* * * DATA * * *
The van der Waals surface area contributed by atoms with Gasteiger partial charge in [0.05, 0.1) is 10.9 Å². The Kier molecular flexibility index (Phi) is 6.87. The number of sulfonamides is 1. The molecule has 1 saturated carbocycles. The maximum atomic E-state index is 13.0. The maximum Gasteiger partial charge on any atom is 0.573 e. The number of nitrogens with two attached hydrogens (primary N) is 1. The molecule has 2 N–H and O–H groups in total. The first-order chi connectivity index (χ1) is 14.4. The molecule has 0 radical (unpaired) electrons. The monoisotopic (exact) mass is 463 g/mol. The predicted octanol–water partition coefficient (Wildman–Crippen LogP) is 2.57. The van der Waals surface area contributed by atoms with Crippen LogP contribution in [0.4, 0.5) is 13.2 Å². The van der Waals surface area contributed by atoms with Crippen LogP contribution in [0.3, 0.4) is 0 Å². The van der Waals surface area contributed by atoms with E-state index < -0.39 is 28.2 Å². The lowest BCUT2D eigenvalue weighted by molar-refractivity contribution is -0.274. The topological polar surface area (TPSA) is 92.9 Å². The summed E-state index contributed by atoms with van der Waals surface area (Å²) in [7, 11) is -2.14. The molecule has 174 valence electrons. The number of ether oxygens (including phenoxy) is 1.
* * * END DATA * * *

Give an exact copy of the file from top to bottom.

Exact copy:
The van der Waals surface area contributed by atoms with Gasteiger partial charge in [0.05, 0.1) is 10.9 Å². The Kier molecular flexibility index (Phi) is 6.87. The number of sulfonamides is 1. The molecule has 1 saturated carbocycles. The maximum atomic E-state index is 13.0. The maximum Gasteiger partial charge on any atom is 0.573 e. The number of nitrogens with two attached hydrogens (primary N) is 1. The molecule has 2 N–H and O–H groups in total. The first-order chi connectivity index (χ1) is 14.4. The molecule has 0 radical (unpaired) electrons. The monoisotopic (exact) mass is 463 g/mol. The predicted octanol–water partition coefficient (Wildman–Crippen LogP) is 2.57. The van der Waals surface area contributed by atoms with Crippen LogP contribution in [0.4, 0.5) is 13.2 Å². The van der Waals surface area contributed by atoms with Crippen LogP contribution in [0.3, 0.4) is 0 Å². The van der Waals surface area contributed by atoms with E-state index < -0.39 is 28.2 Å². The lowest BCUT2D eigenvalue weighted by molar-refractivity contribution is -0.274. The topological polar surface area (TPSA) is 92.9 Å². The summed E-state index contributed by atoms with van der Waals surface area (Å²) in [7, 11) is -2.14. The molecule has 174 valence electrons. The number of ether oxygens (including phenoxy) is 1.